The aggressive rise of policy rates in the Advanced Economies (AEs), especially the US, has rattled the exchange rates across the world. The reserve currency of the global economy, the US dollar is strengthening while Euro, pound sterling, as also the Indian Rupee is depreciating along with many other currencies in the world. Interestingly, the price of gold (generally a safe haven) is declining in the last few weeks, as well as the price of crude.
In sharp contrast to most countries in the world, India's economy has been performing well in recent years. India is the fastest growing economy despite the Covid and all forecasts show that the growth trend will be steady for next two years. Industrial production, as measured by IIP for all segments – mining, manufacturing, electricity is recording healthy growth. The performance of cement, steel, and electricity, all related to infrastructure, are performing well. Inflation as measured by Wholesale Price Index (WPI) is declining both for food and fuel in recent months. The policy variable, Consumer Price Index (CPI), for food and all-commodities, is less than 7 percent which implies that domestic inflation is around the upper bound of the inflation target and not 4 to 5 times of the targets/trend, as in the USA, UK or Euro.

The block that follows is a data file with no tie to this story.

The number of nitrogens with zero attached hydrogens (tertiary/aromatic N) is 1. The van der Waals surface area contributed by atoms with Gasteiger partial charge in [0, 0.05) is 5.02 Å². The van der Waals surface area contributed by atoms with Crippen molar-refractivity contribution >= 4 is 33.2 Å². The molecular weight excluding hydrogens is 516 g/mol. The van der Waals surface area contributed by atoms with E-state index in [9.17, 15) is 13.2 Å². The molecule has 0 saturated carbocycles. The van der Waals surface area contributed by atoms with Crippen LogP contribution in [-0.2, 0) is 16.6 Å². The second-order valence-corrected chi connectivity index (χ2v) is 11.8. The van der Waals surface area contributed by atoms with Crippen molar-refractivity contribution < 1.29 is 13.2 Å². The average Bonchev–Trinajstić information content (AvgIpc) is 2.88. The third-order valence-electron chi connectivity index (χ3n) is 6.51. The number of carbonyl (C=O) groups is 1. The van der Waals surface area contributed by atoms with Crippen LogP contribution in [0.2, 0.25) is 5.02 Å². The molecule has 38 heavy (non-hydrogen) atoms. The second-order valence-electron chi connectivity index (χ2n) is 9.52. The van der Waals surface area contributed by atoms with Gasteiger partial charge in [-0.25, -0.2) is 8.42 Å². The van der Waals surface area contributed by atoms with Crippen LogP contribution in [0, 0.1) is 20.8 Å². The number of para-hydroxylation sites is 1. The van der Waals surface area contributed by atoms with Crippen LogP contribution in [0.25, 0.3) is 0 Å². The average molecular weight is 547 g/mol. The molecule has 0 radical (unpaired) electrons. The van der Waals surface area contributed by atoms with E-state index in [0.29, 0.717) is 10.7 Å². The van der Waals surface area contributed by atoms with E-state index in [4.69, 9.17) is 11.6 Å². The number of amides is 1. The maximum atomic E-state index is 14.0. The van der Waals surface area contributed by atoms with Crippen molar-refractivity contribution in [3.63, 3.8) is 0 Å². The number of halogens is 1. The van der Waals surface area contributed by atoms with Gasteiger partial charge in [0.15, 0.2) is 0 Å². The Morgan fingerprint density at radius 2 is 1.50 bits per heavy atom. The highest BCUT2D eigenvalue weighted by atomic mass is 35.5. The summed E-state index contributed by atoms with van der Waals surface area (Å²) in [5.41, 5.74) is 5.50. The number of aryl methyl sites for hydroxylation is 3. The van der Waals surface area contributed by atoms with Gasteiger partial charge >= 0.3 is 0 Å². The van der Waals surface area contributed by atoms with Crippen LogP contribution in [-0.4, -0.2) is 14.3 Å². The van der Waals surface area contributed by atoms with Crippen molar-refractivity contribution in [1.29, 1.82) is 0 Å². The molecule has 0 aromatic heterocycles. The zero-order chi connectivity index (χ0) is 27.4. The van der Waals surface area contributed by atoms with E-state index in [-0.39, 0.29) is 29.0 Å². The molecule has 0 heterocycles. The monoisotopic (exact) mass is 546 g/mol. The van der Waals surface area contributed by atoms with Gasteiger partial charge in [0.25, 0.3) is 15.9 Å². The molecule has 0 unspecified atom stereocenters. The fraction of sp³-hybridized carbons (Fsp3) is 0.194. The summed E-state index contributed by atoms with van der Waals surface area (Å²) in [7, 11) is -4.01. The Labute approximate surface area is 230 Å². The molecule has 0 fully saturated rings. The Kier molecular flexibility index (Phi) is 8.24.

The exchange rate is volatile and going by the depleting foreign exchange reserves, the RBI seems to be attempting to control the volatility. However, the Rupee has pierced through the psychological barrier of Rs 80 to the USD, and why should it not? The inflation differential between the US and India for long has been in the range of 4 to 5 percent which implies a correction in the exchange rate. The exports are performing well despite the slowdown in the destination countries and CAD is expected to be contained at 3.5 percent in the financial year 2022-23. The financial sector, a reflection of the real sector, is performing well by all indicators and NPAs are expected to decline.
What should be the response of the RBI?
The market players in India are recommending a rise of 50 bps at the least to match the 75 bps hike by the US and Euro and by 50 bps by BOE, Australia, New Zealand, Brazil, Indonesia and many others. I differ with this assessment for the following reasons –
a) The argument that policy interest rate differential between the USA and India needs to be reduced so that capital flight does not take place is misplaced. The policy hike by the US since May 2022 is 300 bps while that by India is 140 bps and that by BOE and ECB is 125 bps. If the capital had to fly, it must have done so already.
b) The difference in the real policy rate is another consideration. The real policy rate in India is around (-) 1.50 percent currently while that in the US is (-) 5.3 percent. In normal times, real interest rates range between 0.5 to 2.0 percent. Thus, these are abnormal times and absurd real interest rate differentials, would not matter on a monthly basis for capital flight.